- Retirement Planning – Do you have big retirement goals? Are you trying to max out your Roth IRA each year or maximize your 403(b) contributions? Buying too big of a house may put these goals on hold for years, if not decades. Make sure to consider your retirement planning and don’t assume that buying a home is ultimately the best thing for your retirement goals.
- Other Debts – People who have lots of consumer debt should not be thinking about buying a home. Before you even think about buying a home, figure out how much debt you have and what you can do to lower your debt. Not only will this lower the risk involved in buying a home, but this will increase your monthly cash flow thereby allowing you to pay for all of the expenses mentioned above.
- Children – I can’t stress the importance of this enough! If you are thinking about having children soon, you need to take that into consideration. Will it prevent one of you from working? If so, make sure that either you save up enough money to afford it or buy a significantly smaller home.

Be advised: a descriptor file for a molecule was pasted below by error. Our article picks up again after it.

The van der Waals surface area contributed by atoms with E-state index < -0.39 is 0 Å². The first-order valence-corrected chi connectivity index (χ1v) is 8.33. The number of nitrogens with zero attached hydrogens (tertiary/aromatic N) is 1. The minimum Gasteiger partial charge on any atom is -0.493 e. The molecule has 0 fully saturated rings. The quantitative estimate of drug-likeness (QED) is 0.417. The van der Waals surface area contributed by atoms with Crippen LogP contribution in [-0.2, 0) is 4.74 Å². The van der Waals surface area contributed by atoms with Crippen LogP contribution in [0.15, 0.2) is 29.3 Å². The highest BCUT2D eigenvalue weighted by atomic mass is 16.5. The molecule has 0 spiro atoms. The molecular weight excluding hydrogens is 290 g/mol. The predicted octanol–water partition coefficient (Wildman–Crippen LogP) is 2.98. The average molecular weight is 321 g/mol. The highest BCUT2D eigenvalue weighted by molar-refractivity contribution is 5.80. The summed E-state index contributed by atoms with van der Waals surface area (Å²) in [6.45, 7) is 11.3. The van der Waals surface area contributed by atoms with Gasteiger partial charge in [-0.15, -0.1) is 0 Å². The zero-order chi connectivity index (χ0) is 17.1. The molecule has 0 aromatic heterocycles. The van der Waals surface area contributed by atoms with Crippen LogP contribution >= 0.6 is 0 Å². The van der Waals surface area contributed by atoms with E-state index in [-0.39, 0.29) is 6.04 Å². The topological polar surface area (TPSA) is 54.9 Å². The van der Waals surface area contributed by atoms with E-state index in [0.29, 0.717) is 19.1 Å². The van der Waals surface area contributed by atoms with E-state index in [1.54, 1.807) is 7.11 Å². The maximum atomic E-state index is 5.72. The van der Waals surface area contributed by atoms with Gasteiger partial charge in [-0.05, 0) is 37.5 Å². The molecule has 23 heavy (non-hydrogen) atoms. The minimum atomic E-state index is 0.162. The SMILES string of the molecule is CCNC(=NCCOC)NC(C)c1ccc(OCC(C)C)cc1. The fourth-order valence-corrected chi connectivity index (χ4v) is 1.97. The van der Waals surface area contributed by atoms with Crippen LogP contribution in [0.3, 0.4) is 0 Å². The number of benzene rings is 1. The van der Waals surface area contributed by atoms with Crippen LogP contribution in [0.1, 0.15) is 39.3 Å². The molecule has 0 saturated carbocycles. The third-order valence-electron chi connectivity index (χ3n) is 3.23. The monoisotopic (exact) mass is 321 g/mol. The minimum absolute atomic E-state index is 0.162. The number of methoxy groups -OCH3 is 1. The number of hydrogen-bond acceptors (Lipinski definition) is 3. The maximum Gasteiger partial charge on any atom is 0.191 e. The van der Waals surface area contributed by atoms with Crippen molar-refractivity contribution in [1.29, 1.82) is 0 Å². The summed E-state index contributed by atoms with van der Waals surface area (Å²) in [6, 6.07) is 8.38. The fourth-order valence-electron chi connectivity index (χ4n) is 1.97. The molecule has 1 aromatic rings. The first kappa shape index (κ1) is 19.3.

The Most Accurate Way to Calculate How Much House You Can Afford
While it may not be the most succinct answer to the question of how much house you can afford, below is the most accurate way to determine if you can afford a home. It’s not an exact science, and that is why you won’t see any numbers, ratios, etc. Follow these steps, be honest with yourself, and use common sense:
- Look at your take-home pay (after taxes, after tax-deferred retirement contributions)
- Add up all of your other debt (consumer/credit card, student loans, auto, etc.) and look at your monthly payments (Note: if you have high interest loans, stop here, use any extra cash to pay down these loans before looking to buy a home)
- Consider other priorities (Children: are you planning on having kids, will this affect your take home pay; Retirement: can you save more?)
- Figure out how much money you have for a down payment (you can always save more and wait before buying)
- Then, use a mortgage calculator (with adding in estimates for all of the costs mentioned above) to determine the amount you can afford
- Did I mention leave some cushion room in your monthly budget between income and all of your total monthly expenses
Readers, how did you figure out how much house you can afford?